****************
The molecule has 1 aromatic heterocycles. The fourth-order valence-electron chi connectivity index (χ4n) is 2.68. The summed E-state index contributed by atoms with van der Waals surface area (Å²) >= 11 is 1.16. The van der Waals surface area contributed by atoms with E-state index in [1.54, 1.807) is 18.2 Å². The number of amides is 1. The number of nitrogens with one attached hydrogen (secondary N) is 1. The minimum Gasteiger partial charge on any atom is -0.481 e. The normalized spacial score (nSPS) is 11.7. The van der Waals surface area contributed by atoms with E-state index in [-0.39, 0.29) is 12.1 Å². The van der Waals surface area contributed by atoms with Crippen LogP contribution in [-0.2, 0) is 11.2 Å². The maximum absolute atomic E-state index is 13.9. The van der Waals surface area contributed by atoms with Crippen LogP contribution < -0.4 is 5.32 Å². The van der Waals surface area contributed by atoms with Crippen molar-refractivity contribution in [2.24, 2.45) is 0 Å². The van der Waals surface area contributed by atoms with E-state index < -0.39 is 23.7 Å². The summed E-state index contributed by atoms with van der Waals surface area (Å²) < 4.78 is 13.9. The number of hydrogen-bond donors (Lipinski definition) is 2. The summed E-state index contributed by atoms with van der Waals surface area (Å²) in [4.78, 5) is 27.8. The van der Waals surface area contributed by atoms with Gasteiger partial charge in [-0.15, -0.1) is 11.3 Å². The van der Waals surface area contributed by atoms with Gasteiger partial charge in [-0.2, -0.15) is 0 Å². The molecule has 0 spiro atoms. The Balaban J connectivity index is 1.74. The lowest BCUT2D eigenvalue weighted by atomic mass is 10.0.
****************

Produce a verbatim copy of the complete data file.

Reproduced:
The molecule has 1 aromatic heterocycles. The fourth-order valence-electron chi connectivity index (χ4n) is 2.68. The summed E-state index contributed by atoms with van der Waals surface area (Å²) >= 11 is 1.16. The van der Waals surface area contributed by atoms with E-state index in [1.54, 1.807) is 18.2 Å². The number of amides is 1. The number of nitrogens with one attached hydrogen (secondary N) is 1. The minimum Gasteiger partial charge on any atom is -0.481 e. The normalized spacial score (nSPS) is 11.7. The van der Waals surface area contributed by atoms with E-state index in [-0.39, 0.29) is 12.1 Å². The van der Waals surface area contributed by atoms with Crippen LogP contribution in [-0.2, 0) is 11.2 Å². The maximum absolute atomic E-state index is 13.9. The van der Waals surface area contributed by atoms with Crippen LogP contribution < -0.4 is 5.32 Å². The van der Waals surface area contributed by atoms with Crippen molar-refractivity contribution in [2.24, 2.45) is 0 Å². The van der Waals surface area contributed by atoms with E-state index < -0.39 is 23.7 Å². The summed E-state index contributed by atoms with van der Waals surface area (Å²) < 4.78 is 13.9. The number of hydrogen-bond donors (Lipinski definition) is 2. The summed E-state index contributed by atoms with van der Waals surface area (Å²) in [4.78, 5) is 27.8. The van der Waals surface area contributed by atoms with Gasteiger partial charge in [-0.15, -0.1) is 11.3 Å². The van der Waals surface area contributed by atoms with Gasteiger partial charge in [-0.2, -0.15) is 0 Å². The molecule has 0 spiro atoms. The Balaban J connectivity index is 1.74. The lowest BCUT2D eigenvalue weighted by atomic mass is 10.0.